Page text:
Our Response To Robert Walter Regarding Herbalife And 10b5-1 Plan

Feb.21.13 | About: Herbalife Ltd. (HLF)

Robert Walter, an attorney we respect, provided a very thought provoking comment on our Herbalife (NYSE:HLF) report titled "Did Herbalife Repurchase Shares While in Possession of Material Non-Public Information".

Based upon Robert's comments, we realize that providing further information, to supplement our report, is necessary.

Robert's comment included:

Your post may not be correct. It is not clear whether HLF used a 10b5-1(C) plan to engage in the repurchases…. If HLF did use a 10b5-1 plan, the only requirement concerning non-public information is that HLF cannot have had possession of material, non-public information at the time the plan was adopted (July 30, 2012).

Robert's observations hit the nail on the head, especially as they pertain to the possibility that Herbalife repurchased its shares pursuant to a 10b5-1 Trading Plan.

In an effort to better inform our readers, we present the following.

Note: Source for the following is the Securities & Exchange Commission ("SEC").

10b5-1 Trading Plans: As adopted, paragraph (1)(I) sets forth an affirmative defense from the general rule, which applies both to individuals and entities that trade. To satisfy this provision, a person must establish several factors.

· First, the person must demonstrate that before becoming aware of the [material non-public information] information, he or she had entered into a binding contract to purchase or sell the security, provided instructions to another person to execute the trade for the instructing person's account, or adopted a written plan for trading securities.

· Second, the person must demonstrate that, with respect to the purchase or sale, the contract, instructions, or plan either: (1) expressly specified the amount, price, and date; (2) provided a written formula or algorithm, or computer program, for determining amounts, prices, and dates; or (3) did not permit the person to exercise any subsequent influence over how, when, or whether to effect purchases or sales; provided, in addition, that any other person who did exercise such influence was not aware of the material nonpublic information when doing so.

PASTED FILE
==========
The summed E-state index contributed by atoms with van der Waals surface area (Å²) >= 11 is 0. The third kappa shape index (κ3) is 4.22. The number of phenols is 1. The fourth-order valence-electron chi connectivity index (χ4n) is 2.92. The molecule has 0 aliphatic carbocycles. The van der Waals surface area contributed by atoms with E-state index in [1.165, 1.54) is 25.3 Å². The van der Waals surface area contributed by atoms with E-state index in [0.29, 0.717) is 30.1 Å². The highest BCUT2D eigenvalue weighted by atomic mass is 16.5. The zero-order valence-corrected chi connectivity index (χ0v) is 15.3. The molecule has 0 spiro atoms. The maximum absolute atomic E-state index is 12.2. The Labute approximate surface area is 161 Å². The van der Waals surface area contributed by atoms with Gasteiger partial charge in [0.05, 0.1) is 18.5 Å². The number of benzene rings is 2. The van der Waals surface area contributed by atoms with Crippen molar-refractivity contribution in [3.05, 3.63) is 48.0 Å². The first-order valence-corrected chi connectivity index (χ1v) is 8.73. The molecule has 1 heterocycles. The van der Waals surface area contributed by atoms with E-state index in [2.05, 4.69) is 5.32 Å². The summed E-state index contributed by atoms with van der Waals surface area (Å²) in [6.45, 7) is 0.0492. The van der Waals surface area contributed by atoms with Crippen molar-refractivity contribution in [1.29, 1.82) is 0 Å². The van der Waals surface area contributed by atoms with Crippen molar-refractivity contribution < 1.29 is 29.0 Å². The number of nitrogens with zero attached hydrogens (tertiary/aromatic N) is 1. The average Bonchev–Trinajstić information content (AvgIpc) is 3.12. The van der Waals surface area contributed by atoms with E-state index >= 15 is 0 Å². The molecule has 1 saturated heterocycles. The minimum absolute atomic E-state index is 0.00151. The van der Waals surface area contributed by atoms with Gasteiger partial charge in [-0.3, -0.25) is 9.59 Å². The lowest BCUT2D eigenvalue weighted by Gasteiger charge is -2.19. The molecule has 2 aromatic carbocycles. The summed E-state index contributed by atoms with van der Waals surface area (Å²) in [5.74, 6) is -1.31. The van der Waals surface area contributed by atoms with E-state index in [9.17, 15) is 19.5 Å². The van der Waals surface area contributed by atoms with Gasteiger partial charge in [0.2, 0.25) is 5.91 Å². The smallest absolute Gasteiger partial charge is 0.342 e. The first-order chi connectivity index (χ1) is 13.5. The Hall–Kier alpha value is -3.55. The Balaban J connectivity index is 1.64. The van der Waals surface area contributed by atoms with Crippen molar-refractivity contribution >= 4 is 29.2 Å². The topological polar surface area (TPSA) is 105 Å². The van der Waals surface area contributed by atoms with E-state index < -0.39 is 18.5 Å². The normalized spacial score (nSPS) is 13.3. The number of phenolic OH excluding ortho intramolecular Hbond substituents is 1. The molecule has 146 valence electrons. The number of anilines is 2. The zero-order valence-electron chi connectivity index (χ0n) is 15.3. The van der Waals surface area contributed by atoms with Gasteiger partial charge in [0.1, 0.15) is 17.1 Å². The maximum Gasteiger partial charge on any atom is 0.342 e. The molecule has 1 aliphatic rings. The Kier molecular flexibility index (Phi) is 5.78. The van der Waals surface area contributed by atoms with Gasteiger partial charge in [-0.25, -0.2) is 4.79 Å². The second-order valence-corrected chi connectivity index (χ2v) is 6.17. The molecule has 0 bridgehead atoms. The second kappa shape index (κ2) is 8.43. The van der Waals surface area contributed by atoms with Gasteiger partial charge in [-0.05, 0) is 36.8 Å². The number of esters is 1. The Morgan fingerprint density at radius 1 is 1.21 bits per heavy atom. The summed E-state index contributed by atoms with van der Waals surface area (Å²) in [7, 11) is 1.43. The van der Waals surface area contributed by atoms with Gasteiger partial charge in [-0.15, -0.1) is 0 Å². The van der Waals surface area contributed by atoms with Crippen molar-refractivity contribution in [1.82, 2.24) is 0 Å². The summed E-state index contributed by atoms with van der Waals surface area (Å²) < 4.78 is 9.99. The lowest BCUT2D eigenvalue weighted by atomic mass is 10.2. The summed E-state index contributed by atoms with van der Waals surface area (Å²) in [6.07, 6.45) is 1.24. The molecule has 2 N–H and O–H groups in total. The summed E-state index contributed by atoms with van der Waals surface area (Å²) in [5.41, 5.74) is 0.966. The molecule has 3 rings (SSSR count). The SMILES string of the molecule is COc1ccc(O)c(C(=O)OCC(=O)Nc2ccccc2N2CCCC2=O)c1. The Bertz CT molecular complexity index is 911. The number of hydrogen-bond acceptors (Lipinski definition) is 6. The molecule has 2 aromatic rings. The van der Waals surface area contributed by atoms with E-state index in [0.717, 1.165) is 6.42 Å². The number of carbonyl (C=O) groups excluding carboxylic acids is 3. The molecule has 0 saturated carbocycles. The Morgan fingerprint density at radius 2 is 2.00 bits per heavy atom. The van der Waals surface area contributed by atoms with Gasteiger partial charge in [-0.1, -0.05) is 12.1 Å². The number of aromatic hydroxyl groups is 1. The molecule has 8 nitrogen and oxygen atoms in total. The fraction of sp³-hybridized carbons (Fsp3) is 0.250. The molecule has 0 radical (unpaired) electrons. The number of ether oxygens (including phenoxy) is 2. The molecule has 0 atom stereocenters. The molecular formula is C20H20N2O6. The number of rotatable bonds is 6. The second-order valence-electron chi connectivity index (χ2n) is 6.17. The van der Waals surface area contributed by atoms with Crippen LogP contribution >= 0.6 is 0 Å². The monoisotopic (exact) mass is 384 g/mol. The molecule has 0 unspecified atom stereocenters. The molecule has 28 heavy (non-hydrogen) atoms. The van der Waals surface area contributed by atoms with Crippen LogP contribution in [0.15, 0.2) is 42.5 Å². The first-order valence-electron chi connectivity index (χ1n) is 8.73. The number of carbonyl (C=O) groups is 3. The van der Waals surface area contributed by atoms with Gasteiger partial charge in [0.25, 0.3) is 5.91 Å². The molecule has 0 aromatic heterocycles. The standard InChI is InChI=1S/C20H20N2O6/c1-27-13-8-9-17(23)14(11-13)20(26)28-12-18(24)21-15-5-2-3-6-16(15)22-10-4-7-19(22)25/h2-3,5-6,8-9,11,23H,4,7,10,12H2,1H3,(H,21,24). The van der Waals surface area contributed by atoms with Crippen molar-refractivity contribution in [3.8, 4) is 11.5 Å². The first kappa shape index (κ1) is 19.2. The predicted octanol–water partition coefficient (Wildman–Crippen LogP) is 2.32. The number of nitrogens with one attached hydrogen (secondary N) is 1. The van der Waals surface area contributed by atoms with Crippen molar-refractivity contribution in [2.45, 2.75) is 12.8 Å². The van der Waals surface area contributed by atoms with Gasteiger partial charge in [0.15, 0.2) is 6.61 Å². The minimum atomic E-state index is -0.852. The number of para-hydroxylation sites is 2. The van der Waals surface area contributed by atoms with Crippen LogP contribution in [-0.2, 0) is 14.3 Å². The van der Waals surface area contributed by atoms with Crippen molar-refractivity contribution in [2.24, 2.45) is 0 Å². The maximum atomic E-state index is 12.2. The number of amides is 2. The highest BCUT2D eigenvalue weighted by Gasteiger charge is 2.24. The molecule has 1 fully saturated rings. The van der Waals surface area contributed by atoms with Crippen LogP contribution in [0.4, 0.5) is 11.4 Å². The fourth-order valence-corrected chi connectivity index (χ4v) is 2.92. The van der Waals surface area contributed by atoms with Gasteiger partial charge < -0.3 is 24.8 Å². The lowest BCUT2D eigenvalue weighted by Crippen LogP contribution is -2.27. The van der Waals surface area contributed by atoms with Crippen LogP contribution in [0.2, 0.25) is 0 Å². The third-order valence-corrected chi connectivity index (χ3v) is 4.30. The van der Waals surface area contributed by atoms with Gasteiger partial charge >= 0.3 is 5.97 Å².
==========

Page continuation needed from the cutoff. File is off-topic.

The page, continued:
· Third, the person must demonstrate that the purchase or sale that occurred was pursuant to the prior contract, instruction, or plan. A purchase or sale is not pursuant to a contract, instruction, or plan if, among other things, the person who entered into the contract, instruction, or plan altered or deviated from the contract, instruction, or plan or entered into or altered a corresponding or hedging transaction or position with respect to those securities.

Section of Rule 10b5-1 can be used by a company to defend against allegations of repurchasing shares while in possession of material non-public information, but only if the company can prove:

(1) that it established the Rule 10b5-1 trading plan (governing the repurchase of its shares) at a time when it was not in possession of material non-public information; and,

(2) that the Rule 10b5-1 Plan met all the requisite requirements above, including, but not limited to, the second provision above which provides that the Rule 10b5-1 plan

"did not permit the person to exercise any subsequent influence over how, when, or whether to effect purchases or sales".

A Rule 10b5-1 Trading Plan is a written plan that extinguishes the ability of the company [repurchasing its shares] from determining, either at its discretion, based upon market events or any other reason or strategy, when it will repurchase its shares.

In short, the Rule 10b5-1 Trading Plan dictates the conditions under which the company can repurchase its shares.



Herbalife's press release dated July 30, 2012 [announcing its $1 billion share repurchase authorization] gives us the facts we need to determine that Herbalife did not establish a 10b5-1 trading plan in connection with its $1 billion share repurchase.

The press release in pertinent part:

Share Repurchase Program Update. …the company's Board of Directors authorized a new $1 billion share repurchase authorization available to be utilized over the next 5 year period, expiring on June 30, 2017.

Herbalife's future share repurchases, if any, may take place from time to time at management's discretion based on market conditions, and shares may be purchased in open-market, privately negotiated or other transactions. (Emphasis added)

The facts as we have presented seem to support the proposition that Herbalife did not repurchase its shares under a 10b5-1 trading plan. Therefore, Herbalife repurchased its shares while in possession of material non-public information.

Disclosure: I am short HLF. I wrote this article myself, and it expresses my own opinions. I am not receiving compensation for it (other than from Seeking Alpha). I have no business relationship with any company whose stock is mentioned in this article.